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Lone Star Book Reviews
By Michelle Newby, NBCC
Contributing Editor

Michelle Newby is contributing editor at Lone Star Literary Life, reviewer for Foreword Reviews, freelance writer, member of the National Book Critics Circle, and blogger at Her reviews appear or are forthcoming in Pleiades Magazine, Rain Taxi, World Literature Today, South85 Journal, The Review Review, Concho River Review, Monkeybicycle, Mosaic Literary Magazine, Atticus Review, and The Collagist.

Lone Star Book Reviews
of Texas books appear weekly at

The Big Drift: A Novel


TCU Press, trade paper, 978-0-87565-570-3

192 pp., $22.95


Reviewed 3.8.2015 by Michelle Newby, Contributing Editor


The Big Drift by Patrick Dearen begins in the Middle Concho of west Texas during a blizzard in December 1884. Zeke Boles, a black cowhand and former slave, is running from a hangman’s noose when he stumbles across Will Brite, a white cowhand pinned under his horse and caught up in the barbed wire of a drift line. This unlikely pair, brought together by chance, learns that they have more in common than that which separates them and they must depend upon each other for their very lives as each seeks redemption for his part in the memories they are each trying to outrun.


Dearen has a talent for describing this rugged country and the behavior of herd animals. The stampede caused by the blizzard is vividly evoked: “Thundering and bawling, a great shadow that seemed composed of many smaller shadows rushed pell-mell…” Later in the spring when the cowboys of several ranches converge in the upper Chihuahuan desert to round up thousands of longhorns that have burst through the drift line, they discover the cattle “had planted their forefeet, and every bovine in their wake had plowed into the animal in front of it. Successive waves of beeves were falling in a swelling heap, forming a stair-stepping course of hide, hair, and horns for the beeves that charged after them.” Dearen’s plot is smartly imagined and masterfully paced, and the action sequences are truly suspenseful.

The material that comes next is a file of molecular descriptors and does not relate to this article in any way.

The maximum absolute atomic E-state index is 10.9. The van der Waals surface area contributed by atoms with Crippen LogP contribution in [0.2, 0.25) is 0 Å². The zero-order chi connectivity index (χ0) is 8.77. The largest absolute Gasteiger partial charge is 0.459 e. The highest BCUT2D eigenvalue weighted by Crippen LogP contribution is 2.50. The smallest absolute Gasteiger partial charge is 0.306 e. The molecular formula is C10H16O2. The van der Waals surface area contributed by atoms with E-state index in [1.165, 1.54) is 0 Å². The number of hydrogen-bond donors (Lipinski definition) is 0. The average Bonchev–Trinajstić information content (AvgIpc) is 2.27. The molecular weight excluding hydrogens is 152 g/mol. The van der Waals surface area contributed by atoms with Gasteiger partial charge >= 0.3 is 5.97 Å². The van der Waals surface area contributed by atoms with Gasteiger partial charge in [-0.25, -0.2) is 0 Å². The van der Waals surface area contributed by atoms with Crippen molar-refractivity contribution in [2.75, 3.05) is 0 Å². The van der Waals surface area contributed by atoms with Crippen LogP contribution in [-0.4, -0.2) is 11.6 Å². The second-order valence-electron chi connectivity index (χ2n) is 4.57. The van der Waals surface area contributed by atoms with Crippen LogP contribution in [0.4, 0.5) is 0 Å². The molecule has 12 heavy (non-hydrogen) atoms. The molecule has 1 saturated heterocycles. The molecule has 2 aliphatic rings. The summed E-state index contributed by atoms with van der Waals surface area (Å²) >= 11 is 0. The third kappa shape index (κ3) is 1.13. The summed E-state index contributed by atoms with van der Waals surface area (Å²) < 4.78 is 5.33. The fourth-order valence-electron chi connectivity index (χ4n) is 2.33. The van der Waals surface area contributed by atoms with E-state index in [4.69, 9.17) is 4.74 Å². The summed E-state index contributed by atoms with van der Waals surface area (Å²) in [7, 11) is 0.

The author notes, “In writing about racial aspects of the 1880s, I have tried to balance historical accuracy with modern sensitivities.” He has largely succeeded in this and in an empathetic treatment of the lone female character in The Big Drift, a rarity in the Western genre. Dearen has created an eclectic cast of characters and even the minor parts are fully realized: black and white, city and frontier, educated and illiterate, rich and poor. There is a sprinkling of humor, usually when Arch, a buffalo skinner who frequently sounds like a professor, makes a pronouncement, “When a man’s romances have all been on a commercial basis…finding the ‘sweet Mary’ of his dreams will reduce him to a trembling puppy.”


How much penance is enough? Are there some sins for which you can never make amends? How exactly does the balance sheet tally? “Will lay pondering Zeke’s words for troubling seconds. ‘So we just playin’ our hands, that what we’re doin’? ‘Cause we went this a-way instead of that, can’t do nothing’ except ride right straight on to hell?’” I finished this tale with tears in my eyes. The Big Drift is not just another typical tale of the blood-soaked West. This novel is a satisfying and surprisingly smooth blend of traditional Old West, insightful modern psychology, thrilling action, a tortuous search for redemption, and the power of confession, forgiveness and what you had thought was the impossibility of salvation. Patrick Dearen is the author of more than twenty books, twelve of them novels. He is at the top of his powers in The Big Drift.



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